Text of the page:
Looks like the world of fundamentalist higher education will be shrinking at the end of this semester. Chattanooga’s Tennessee Temple University will be closing its doors, merging with nearby Piedmont International University. In spite of accusations by some critics, this closing does not prove that fundamentalist colleges can’t make it in today’s society. After all, these kinds of closings are all too common among all sorts of schools.
Officially, TTU will close due to the lack of financial support from alumni. Instead of the needed three to five million dollars trustees hoped for, TTU alumni coughed up a meager $65,000.
Critic David Tulis blamed the closure on the insular theology of the school. Leaders had grown too fond of their own dispensational truths and “Christian Zionism,” Tulis charged. TTU had allowed itself the unaffordable luxury of inbred intellectualism and backwater academics.
There may be truth in such charges, but anyone familiar with the shaky history of higher education will know that all sorts of schools close for all sorts of reasons.
Most recently, the closing of Virginia’s Sweet Briar College has sent tremors through the world of higher education. If a storied institution with a fat endowment can be run out of business, who is safe?
Among evangelical colleges, too, these sorts of closings and mergers are not unique to the more conservative fundamentalist type. In the 1980s, Barrington College merged with nearby Gordon College. Financial pressures can obviously become overwhelming, irrespective of theological positions.
In the case of Barrington and Gordon, as I’m finding in my current research, these two (relatively) liberal evangelical schools had long been rivals. As late as 1961, the president of Barrington declared that he would never consider joining with Gordon in any sort of money-saving merger. The only way for Barrington to succeed, President Howard Ferrin insisted twenty-five years before the schools’ eventual merger, was by “stressing its differences from Gordon.”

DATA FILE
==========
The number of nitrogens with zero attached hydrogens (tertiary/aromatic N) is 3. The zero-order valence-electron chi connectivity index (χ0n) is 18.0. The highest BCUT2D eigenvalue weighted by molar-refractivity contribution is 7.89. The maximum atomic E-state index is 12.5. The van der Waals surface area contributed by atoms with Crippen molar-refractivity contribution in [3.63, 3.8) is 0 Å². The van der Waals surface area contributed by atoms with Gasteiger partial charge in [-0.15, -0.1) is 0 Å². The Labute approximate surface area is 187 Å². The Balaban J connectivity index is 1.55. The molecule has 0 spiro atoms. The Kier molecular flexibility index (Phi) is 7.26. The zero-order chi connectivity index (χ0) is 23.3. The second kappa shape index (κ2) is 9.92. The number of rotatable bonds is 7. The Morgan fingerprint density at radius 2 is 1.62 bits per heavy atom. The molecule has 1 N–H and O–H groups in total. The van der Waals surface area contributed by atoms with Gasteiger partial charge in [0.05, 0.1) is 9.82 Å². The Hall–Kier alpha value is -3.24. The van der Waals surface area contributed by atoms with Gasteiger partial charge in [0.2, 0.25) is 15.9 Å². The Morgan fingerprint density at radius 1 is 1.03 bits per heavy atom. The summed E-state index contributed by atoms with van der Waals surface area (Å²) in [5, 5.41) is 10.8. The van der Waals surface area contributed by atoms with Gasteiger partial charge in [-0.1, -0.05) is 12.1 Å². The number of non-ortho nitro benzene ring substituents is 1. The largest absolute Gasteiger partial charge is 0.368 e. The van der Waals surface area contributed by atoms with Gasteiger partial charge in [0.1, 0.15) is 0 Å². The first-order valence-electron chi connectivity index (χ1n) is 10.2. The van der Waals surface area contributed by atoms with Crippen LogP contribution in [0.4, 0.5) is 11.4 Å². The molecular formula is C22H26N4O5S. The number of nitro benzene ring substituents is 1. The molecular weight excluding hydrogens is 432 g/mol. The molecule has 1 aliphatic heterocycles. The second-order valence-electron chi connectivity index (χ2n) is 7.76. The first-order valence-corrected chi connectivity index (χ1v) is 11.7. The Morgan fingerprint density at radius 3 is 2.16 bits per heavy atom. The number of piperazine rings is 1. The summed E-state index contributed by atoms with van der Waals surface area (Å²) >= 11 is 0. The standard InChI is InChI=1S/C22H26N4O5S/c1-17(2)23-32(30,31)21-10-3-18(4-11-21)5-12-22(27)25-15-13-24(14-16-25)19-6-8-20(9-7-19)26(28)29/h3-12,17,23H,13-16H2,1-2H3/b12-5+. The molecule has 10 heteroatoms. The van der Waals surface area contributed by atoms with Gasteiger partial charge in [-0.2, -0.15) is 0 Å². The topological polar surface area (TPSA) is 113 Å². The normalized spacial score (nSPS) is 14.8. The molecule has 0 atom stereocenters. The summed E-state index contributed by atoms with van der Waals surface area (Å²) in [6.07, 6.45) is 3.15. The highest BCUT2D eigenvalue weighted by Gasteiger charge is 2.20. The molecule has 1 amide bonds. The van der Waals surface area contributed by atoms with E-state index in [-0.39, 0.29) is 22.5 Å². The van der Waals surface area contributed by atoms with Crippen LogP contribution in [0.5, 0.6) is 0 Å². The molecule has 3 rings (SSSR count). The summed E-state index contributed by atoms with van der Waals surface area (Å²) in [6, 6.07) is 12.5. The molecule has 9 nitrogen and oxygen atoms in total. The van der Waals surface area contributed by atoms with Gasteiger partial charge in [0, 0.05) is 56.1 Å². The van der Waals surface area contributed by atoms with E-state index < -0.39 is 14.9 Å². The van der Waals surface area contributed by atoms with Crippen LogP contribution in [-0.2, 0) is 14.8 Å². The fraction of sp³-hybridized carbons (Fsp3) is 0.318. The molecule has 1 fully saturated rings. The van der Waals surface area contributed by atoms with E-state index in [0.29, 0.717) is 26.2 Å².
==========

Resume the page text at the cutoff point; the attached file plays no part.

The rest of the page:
We must remember also that colleges from this fundamentalist Baptist tradition can do very well financially. Most obviously, Virginia’s Liberty University makes more money than it knows what to do with. By making savvy investments in online education, the leaders of Liberty have proved that a fundamentalist school can thrive in today’s turbulent higher-education market.
But not every fundamentalist school. The leaders of Tennessee Temple have promised that current students will be able to finish their academic programs, one way or another. Also, as President Steve Echols ruminated,
countless lives have been forever changed and will continue to be changed through the heritage of Tennessee Temple University.
In spite of what some pundits might assert, this news from Chattanooga does not mean that fundamentalist higher education is on the way out. The financial struggles at TTU, after all, serve as more proof that fundamentalist universities and colleges often have more in common with non-fundamentalist schools than their leaders might like to admit.